Where does Google fit in the UC&C Continuum?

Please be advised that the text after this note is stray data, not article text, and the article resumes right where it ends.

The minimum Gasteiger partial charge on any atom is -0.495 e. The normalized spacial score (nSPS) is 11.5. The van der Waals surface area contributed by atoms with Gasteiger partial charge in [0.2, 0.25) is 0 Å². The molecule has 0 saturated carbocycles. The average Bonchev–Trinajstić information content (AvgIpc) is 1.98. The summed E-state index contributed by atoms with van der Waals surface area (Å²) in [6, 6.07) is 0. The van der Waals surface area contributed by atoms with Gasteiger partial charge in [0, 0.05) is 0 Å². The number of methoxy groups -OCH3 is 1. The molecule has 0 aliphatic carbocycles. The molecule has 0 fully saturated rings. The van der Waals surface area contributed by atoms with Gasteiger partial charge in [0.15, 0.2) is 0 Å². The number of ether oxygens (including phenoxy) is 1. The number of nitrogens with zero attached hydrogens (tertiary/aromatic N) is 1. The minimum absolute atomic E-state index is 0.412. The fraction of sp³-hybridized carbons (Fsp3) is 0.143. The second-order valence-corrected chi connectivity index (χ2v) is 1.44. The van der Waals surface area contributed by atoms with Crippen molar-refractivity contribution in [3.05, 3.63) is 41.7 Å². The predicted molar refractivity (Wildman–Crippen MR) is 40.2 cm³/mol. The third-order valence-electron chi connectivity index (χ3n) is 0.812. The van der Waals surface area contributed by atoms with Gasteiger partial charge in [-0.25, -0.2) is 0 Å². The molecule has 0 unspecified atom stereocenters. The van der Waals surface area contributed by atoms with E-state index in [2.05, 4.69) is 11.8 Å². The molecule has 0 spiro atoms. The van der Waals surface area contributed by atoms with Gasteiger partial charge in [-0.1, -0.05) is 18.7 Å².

Hardly a week goes by in which Google isn’t a topic of conversation with our clients. IT managers are often lured to Google applications on the promise of lower costs, simplified administration, and the ability to shed costly infrastructure (and support requirements) in exchange for a cloud-based solution. Google has certainly started to stake a claim to the enterprise communication and collaboration market. It continues to improve Google Apps for messaging, calendaring, document creation and document sharing. It has added real-time capabilities such as instant messaging and desktop video, and now with Google Voice, it has finally opened up its unified messaging solution to all (though it continues to resist calls to deliver a true VOIP service). Given these efforts, it’s certainly not surprising that IT buyers are taking a long hard look at Google. Over the last few months we’ve interviewed over 200 companies for our annual research benchmark. Around half are evaluating, using, or planning to deploy “office as a service” applications (not just Google, but also competing offerings such as Zoho, and Microsoft Office Live). But an equal percentage (50.2%), have strong reservations specifically about Google as a vendor. Why? Security tops the list. Many companies, due to retention/governance or compliance concerns don’t trust Google with their data, afraid it could be compromised, or even indexed for searching (though Google clearly states that they don’t access private data). Some companies outside the U.S. are reluctant to store data on servers within the U.S. due to concerns about the Patriot Act. The second biggest area of concern is support. Google doesn’t yet possess the ability to support large, global companies via a direct support model, though it has partnered with systems integrators such as CSC to deliver enterprise-class support. Other concerns we heard relate to custom developed applications and the need for local storage. On the UC front, Google’s capabilities are minimal compared with what one can buy from an Avaya, Cisco, IBM or Microsoft. As noted, Google lacks a voice capability. It also lacks web conferencing, the ability to integrate its video chat with enterprise video systems, and the ability to federate with private IM systems. From a feature-functionality perspective, even Google’s office apps still lack features one expects from an enterprise-grade e-mail package including task management, directory integration, and integration between mail, office, and document sharing applications. Google also lacks social tools on par with what one can obtain from its competitors. So what kinds of companies are adopting Google Apps? We see two buckets. The first are those who are solely concerned with cost and are willing to accept reduced features and integration in order to save money. The second are those with minimal needs, especially SMBs who really don’t need the high end features such as SharePoint document management, video conferencing integration, and so on that larger organizations require and are simply looking for a low cost collaboration and messaging solution. The bottom line: carefully evaluate Google as part of your collaboration strategy, but understand not only what you gain, but what you give up should you head down the Google path.

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